Showe-Time Video Rentals, Inc. v. Douglas

Annotate this Case

727 S.W.2d 426 (1987)

SHOWE-TIME VIDEO RENTALS, INC., a Missouri corporation, Appellant, v. James H. DOUGLAS and Norma J. Douglas, Respondents.

No. 15011.

Missouri Court of Appeals, Southern District, Division One.

April 6, 1987.

*427 Daniel T. Moore, Poplar Bluff, for appellant.

No appearance for respondents.

CROW, Chief Judge.

This appeal presents the question whether equity will enforce a covenant not to compete, in an agreement that either party can terminate at will, where the covenant restricts only one party, and the other party terminates the agreement, then seeks to enforce the covenant.

Appellant ("Showe-Time") is engaged in the business of renting movie videocassettes to the general public. Showe-Time's videocassettes are available at various outlets, referred to at trial as "branch facilities" and "pit stops." Individuals can obtain "credit cards" from Showe-Time, and use them in renting the videocassettes at the outlets.

On July 30, 1985, respondents ("the Douglases"), proprietors of a retail store known as Lake Road Grocery, entered into a written agreement with Showe-Time. The agreement provided, among other things, that Showe-Time would place a minimum of 30 and a maximum of 250 movie videocassettes at Lake Road Grocery, for rental to the public. The Douglases were to collect the rental fees, which were to be apportioned 30 per cent to them, and 70 per cent to Showe-Time. The Douglases agreed to make available to Showe-Time all rental records concerning the videocassettes, and to remit the amounts due Showe-Time on the second and fourth Tuesdays each month.

The Douglases granted Showe-Time the authority to advertise Lake Road Grocery as a location where the public could rent Showe-Time's movies. The title and nature of the movies to be supplied by Showe-Time to Lake Road Grocery were left to Showe-Time's discretion.

The provisions of the agreement crucial to this appeal are paragraphs 11 and 12:

"11. This agreement shall continue in full force and effect until such time as either party shall notify the other party in writing, giving TWO (2) days' notice of their intention to terminate this agreement. Upon the termination of this agreement by either party as set out above, [the Douglases] shall within ONE (1) day of said termination return all outstanding tapes and records to SHOWE-TIME. 12. It is hereby agreed between the parties that if this agreement is terminated for any reason with or without cause, *428 that [the Douglases] shall be prohibited from engaging in, assisting in, organizing, managing or having any interest whatsoever in, any movie tape rental, sales or service or any vcr or vcp sales, service or rental for a period of TWO (2) years within the county limits of Butler County, Missouri."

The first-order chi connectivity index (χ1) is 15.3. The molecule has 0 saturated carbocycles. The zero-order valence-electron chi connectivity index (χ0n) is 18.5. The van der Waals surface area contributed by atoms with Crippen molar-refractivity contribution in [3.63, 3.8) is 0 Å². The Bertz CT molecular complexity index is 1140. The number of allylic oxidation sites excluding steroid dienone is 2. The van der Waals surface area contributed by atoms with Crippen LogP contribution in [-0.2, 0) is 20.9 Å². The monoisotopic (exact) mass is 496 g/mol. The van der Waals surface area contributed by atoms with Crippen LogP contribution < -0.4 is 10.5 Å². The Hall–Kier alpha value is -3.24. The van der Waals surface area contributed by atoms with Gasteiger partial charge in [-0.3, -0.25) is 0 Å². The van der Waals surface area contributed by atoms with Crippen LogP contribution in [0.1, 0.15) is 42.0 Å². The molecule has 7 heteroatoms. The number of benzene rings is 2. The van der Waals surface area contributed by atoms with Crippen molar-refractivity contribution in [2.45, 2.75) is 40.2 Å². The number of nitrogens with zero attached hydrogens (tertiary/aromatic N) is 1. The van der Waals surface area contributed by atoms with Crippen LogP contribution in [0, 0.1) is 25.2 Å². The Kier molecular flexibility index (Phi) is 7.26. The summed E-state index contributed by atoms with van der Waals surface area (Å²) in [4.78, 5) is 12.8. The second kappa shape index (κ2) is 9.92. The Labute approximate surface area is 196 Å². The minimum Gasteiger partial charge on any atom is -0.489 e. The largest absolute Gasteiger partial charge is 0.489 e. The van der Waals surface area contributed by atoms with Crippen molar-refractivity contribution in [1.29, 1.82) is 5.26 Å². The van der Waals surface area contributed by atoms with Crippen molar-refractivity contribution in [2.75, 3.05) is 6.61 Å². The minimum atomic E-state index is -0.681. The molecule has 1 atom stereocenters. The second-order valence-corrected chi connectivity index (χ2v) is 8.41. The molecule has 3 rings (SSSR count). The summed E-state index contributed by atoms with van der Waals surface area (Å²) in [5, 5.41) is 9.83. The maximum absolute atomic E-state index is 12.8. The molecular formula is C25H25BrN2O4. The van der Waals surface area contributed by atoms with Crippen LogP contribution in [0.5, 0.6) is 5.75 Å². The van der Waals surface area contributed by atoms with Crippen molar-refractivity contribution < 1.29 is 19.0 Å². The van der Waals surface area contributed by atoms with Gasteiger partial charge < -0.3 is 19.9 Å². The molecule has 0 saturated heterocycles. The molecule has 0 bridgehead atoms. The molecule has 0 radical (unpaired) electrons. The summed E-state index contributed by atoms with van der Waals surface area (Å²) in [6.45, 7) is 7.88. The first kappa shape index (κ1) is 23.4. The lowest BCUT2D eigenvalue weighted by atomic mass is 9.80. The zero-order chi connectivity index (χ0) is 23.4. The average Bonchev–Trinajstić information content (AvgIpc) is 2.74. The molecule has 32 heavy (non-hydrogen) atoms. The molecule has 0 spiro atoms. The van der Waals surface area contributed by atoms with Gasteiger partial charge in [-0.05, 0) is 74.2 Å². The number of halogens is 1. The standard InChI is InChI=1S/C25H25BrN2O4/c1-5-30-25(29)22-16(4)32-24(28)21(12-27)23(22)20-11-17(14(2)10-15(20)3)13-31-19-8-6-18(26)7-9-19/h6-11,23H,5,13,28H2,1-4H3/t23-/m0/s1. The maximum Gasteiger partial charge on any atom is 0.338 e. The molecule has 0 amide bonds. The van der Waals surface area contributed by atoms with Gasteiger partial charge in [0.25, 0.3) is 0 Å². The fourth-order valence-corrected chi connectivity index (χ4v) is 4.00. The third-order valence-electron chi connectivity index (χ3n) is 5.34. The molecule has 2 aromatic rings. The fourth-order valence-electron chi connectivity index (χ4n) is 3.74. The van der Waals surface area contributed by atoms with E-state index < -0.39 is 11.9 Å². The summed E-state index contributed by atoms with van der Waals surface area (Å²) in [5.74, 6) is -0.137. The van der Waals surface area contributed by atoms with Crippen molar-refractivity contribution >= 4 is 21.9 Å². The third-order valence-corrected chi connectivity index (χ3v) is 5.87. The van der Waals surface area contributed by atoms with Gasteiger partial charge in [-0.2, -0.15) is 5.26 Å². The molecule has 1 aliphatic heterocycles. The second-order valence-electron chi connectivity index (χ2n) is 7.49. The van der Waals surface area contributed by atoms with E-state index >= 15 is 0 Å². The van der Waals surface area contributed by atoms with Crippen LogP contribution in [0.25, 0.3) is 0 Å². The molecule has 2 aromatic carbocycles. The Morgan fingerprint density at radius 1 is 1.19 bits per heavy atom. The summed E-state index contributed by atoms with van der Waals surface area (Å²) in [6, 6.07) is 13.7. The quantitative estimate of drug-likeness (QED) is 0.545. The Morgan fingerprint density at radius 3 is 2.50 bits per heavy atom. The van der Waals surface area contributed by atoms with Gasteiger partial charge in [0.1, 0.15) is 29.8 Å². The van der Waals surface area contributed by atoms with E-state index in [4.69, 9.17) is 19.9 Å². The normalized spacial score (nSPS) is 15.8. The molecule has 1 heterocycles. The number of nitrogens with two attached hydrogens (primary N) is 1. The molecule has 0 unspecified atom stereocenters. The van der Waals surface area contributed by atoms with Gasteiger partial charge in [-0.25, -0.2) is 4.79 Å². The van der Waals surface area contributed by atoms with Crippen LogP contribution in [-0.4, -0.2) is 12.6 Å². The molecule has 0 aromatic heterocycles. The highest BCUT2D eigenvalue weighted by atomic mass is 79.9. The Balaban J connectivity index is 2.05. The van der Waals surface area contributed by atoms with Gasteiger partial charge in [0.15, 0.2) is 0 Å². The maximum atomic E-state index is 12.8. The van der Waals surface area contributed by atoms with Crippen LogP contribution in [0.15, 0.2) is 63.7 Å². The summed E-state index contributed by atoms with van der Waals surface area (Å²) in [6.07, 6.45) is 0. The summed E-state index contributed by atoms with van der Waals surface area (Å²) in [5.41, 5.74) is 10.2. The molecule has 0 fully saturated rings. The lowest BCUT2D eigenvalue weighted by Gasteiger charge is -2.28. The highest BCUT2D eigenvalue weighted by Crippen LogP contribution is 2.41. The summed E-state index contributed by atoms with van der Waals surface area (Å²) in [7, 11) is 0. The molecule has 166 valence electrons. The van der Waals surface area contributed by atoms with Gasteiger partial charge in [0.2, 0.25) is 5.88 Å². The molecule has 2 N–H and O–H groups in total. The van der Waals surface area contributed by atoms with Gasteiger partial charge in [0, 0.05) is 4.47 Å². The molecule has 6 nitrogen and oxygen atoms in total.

After the agreement was signed, Showe-Time, at its expense, ran newspaper advertisements, and also mailed a "flier" each month to approximately 5,000 members of its "video club." Those announcements listed Lake Road Grocery as one of the sites where Showe-Time's movies could be rented.

The agreement remained in force about 13 months, then Steve Wisdom, president of Showe-Time, came to the conclusion that the Douglases "weren't turning in enough money." Consequently, Wisdom sent the Douglases written notice terminating the agreement.

After Wisdom had removed Showe-Time's videocassettes from Lake Road Grocery, the Douglases purchased 50 videocassette movies from a supplier in St. Louis, and began renting them to customers at Lake Road Grocery.

Soon thereafter, the Douglases received a letter from Showe-Time, informing them that they were in violation of the covenant not to compete. Undeterred, the Douglases continued to rent their movies.

On October 15, 1986, Showe-Time commenced this action, seeking, among other relief, an injunction barring the Douglases "from engaging or being involved in the business of movie tape rentals for a period of two years, within the confines of Butler County, Missouri." At Showe-Time's behest, the trial court immediately issued a temporary restraining order.

The cause was tried a week later, and on October 24, 1986, the trial court entered a decree dissolving the temporary restraining order, and denying Showe-Time's prayer for a permanent injunction. Showe-Time appeals from that decree.[1]

Nothing in the record before us indicates that either party specified any fact issues for the trial court to resolve, and the legal file, Rule 81.12(a),[2] contains no findings of fact or conclusions of law. In such circumstances, all fact issues shall be considered as having been found in accordance with the result reached, Rule 73.01(a)(2), and the decree will be upheld under any reasonable theory supported by the evidence. O'Bar v. Nickels, 698 S.W.2d 950, 955[1] (Mo.App.1985); Elliott v. West, 665 S.W.2d 683, 689-90[4] (Mo.App.1984).

Showe-Time relies on one assignment of error, which states: